Students for Justice in Palestine Set Up Mock Checkpoints

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Students for Justice in Palestine link arms to create a mock checkpoint outside of McHenry Library. Photo by Alex Posis.
Students for Justice in Palestine link arms to create a mock checkpoint outside of McHenry Library. Photo by Alex Posis.

An announcement was made loud and clear just before noon in front of McHenry Library: “This is a checkpoint. If you want to get through, show your ID.” The voice came from a student carrying a megaphone. Behind her, 30 students, most dressed in black, linked arms to form a line that stretched across the entrance to the library.

The checkpoints, organized by UC Santa Cruz Students for Justice in Palestine (SJP), also took place in Quarry Plaza, Science Hill and Porter College’s quad. They were intended to “demonstrate the daily oppression the Israeli military inflicts on Palestinians” and show students the impact the checkpoints have on Palestinians.

According to the group’s press release, the Israeli military’s checkpoints exist as roadblocks that impede movement for Palestinians and also act as sites for the Israeli Defense Force (IDF) to harass Palestinians.

“Palestinians have to go through checkpoints to get through the next city or to get to schools or to get to hospitals,” SJP member Wessam Awadalla said. “They are harassed, they are detained, they are forced to humiliate themselves by lifting their clothes or lifting their shirt. It’s just a daily thing and they’ll go hours out of their way to avoid a checkpoint. It’s a restriction on their travel and it’s another way that Israel tells them they are second-class citizens.”

The human barrier left space to form an entrance and an exit, requiring anyone wanting to cross the line to present identification. Members of the groups took on different roles. Most were “wall people,” charged with the task of forming a human barrier intended to symbolize the Israeli wall. Two campus police officers were present, but did not intervene since students were not prohibiting passage into a public building.

Two students dressed as IDF soldiers stood at each entrance with a strip of duct tape that read “Israeli Defense Force” across the front, and cardboard rectangles slung over their shoulders with “GUN” and “property of IDF” written on them.

“You walk to McHenry Library, people have their hands linked, it’s obviously portrayed as something bad, an obstruction, harassment, etc.,” said Jewish studies major and Leviathan Jewish Journal editor Amanda Botfeld. “The natural reaction as a student is to think, ‘Well, the way we fix it is to get rid of these checkpoints,’ without understanding why these checkpoints are in place.”

Botfeld recognized there are issues with the way the IDF conducts themselves and the lack of advancement within Palestinian society, but said that as a student, it’s hard to want to work while feeling attacked.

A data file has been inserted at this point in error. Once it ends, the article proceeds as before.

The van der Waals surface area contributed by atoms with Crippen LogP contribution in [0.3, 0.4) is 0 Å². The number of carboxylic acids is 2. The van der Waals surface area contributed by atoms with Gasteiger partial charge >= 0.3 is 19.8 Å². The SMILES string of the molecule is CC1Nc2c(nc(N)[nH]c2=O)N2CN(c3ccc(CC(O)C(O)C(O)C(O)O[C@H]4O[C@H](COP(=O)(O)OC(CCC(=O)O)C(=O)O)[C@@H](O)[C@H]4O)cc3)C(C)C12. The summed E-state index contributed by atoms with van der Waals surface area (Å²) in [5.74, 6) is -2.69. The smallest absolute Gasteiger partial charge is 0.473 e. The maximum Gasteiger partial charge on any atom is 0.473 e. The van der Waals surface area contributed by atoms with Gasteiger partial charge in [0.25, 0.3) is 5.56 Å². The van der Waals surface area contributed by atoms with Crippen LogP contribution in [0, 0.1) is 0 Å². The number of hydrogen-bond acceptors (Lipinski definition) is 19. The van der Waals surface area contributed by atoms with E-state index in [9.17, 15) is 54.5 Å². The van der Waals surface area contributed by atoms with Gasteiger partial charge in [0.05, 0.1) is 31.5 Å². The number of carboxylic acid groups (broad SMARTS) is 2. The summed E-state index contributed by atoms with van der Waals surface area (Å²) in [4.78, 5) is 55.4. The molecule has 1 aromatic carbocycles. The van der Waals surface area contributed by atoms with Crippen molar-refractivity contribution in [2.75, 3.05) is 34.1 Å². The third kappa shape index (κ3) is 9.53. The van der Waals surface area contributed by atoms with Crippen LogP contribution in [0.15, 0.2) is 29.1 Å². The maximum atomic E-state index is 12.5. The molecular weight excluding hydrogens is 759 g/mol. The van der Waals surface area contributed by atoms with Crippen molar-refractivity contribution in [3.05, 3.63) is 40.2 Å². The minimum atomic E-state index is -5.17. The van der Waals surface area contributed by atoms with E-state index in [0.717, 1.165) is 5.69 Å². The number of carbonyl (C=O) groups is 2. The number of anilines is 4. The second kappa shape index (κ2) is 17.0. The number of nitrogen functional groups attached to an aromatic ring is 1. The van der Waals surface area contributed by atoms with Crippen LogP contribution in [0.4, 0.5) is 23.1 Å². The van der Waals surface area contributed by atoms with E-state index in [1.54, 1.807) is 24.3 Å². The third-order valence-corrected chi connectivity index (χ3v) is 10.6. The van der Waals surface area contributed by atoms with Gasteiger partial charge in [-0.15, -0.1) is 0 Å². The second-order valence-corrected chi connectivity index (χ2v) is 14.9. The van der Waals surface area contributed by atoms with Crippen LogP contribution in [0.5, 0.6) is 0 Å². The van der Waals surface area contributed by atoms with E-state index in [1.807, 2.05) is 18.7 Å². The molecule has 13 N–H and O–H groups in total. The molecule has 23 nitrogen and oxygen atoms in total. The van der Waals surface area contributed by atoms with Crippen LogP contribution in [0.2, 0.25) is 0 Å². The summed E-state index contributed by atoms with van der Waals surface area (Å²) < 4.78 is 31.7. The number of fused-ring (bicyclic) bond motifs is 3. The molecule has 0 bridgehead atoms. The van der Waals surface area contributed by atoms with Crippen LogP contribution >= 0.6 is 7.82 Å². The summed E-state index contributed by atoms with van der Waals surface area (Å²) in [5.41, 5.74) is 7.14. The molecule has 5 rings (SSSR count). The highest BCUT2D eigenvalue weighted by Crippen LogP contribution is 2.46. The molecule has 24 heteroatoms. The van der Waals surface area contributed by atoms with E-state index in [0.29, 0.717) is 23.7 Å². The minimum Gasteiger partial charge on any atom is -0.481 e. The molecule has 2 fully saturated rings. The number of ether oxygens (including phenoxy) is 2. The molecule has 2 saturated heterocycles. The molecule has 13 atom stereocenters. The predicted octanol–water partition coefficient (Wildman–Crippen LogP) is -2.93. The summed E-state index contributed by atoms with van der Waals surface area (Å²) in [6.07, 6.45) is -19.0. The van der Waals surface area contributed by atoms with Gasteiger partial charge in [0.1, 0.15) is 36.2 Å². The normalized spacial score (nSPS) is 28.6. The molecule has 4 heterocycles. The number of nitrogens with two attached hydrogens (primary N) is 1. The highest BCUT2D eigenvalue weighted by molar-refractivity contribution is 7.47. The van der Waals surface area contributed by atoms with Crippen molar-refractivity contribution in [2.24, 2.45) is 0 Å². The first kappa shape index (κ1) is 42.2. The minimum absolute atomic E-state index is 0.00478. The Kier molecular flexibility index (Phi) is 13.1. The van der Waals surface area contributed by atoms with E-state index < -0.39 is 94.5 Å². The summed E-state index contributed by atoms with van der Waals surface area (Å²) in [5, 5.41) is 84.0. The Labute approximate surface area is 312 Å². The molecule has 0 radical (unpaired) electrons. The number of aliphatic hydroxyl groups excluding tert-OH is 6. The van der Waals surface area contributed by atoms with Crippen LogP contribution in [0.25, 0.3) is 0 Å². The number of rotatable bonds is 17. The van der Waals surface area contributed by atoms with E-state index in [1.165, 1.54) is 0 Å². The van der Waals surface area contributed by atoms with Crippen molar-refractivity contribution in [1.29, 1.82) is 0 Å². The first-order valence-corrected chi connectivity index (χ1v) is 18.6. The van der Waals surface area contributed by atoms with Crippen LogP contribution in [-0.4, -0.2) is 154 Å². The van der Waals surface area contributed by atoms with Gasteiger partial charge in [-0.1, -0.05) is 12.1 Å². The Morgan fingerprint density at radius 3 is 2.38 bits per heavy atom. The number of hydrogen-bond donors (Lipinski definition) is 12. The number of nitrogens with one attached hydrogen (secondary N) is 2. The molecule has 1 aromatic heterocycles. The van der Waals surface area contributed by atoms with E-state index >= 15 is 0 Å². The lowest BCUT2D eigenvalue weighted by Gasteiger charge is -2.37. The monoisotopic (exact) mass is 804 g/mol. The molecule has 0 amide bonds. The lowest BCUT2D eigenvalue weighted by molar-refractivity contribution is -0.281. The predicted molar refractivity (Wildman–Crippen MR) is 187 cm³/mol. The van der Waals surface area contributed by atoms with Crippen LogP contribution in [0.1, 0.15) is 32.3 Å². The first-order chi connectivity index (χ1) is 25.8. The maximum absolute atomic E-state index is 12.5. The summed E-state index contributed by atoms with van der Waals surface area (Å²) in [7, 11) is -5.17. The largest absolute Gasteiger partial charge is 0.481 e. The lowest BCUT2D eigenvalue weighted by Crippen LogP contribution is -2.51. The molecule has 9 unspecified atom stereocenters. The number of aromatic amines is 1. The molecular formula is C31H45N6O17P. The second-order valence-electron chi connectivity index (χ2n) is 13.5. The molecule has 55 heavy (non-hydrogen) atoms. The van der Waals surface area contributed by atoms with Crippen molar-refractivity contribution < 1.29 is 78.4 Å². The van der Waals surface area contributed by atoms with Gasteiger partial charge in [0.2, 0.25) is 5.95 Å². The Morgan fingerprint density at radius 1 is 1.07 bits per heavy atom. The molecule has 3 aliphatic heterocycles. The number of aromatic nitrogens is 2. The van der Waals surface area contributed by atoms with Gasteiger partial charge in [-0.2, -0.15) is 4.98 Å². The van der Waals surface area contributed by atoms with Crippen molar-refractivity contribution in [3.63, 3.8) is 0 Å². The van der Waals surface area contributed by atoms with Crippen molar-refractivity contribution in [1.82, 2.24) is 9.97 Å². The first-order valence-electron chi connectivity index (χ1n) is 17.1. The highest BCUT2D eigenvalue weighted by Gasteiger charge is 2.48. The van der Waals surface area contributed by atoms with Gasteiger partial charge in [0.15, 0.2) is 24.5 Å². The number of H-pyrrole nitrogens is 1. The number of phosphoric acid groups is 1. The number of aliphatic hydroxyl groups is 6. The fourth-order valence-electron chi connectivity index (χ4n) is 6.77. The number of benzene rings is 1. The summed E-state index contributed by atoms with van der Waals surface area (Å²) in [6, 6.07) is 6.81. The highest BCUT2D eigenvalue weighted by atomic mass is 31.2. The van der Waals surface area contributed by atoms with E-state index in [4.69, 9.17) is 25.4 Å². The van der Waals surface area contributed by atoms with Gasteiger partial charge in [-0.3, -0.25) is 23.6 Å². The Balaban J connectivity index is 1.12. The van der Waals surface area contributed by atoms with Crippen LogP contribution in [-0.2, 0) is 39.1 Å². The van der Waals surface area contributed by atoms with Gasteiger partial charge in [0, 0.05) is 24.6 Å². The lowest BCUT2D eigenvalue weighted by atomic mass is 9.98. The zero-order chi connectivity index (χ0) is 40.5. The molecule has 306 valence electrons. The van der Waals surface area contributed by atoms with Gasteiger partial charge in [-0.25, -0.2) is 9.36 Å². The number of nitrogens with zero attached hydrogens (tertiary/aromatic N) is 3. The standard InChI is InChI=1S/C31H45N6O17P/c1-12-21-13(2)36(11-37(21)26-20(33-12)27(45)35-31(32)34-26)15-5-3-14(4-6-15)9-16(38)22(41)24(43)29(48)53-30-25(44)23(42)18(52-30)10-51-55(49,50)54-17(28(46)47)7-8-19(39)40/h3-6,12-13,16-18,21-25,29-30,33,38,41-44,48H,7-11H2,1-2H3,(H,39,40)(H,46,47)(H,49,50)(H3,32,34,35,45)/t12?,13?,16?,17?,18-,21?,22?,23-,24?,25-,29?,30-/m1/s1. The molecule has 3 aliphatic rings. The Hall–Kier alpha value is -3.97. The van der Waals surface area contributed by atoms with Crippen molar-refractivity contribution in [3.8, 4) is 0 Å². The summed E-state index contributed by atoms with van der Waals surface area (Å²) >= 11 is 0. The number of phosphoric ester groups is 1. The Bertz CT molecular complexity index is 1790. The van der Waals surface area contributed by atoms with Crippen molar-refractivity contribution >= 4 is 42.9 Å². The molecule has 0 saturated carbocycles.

“It feels like we’re being punished for our heritage,” she said. “It’s like, whatever is going on with these things in Israel is bad, and those who are connected and associated with it are bad. I see it as an animosity campaign.”

While fliers offered more information about the Israeli occupation of Palestine, some students felt that not enough explanation was given about the purpose of the checkpoints.

“I felt confused,” student Heena Gandhi said. “What if I don’t have my ID? For me, personally, I’ve been going here for four years and this is the first time I’ve ever seen this.”

Other students shared Gandhi’s confusion, calling the checkpoint “annoying” or “inconvenient.” While most students complied, some argued with the demonstrators and ultimately shoved through.

SJP member Boian Boianov said that the checkpoints were also organized to remind students that UCSC and the UC system invests in companies that do business with the Israeli government and military — like General Electric and Lockheed Martin — which they feel contribute to the violation of human rights of Palestinians.

“We’re directly profiting from and benefiting from the oppression of other people,” Boianov said.

Though the demonstration took place during “96 Hours of Action,” Boianov explained the two are technically separate.

However, he said there were material connections between U.S. and Israel that fit with the weeklong actions protesting tuition hikes and police violence. For example, Israeli military trains U.S. police forces, and the same Israeli defense contractor who built the wall around the West Bank is also responsible for building the wall between Mexico and the U.S.

“We see a connection in the sense that the University of California consistently chooses to direct money in a way that isn’t beneficial for the health of its students and for the health of other students around the world,” Boianov said.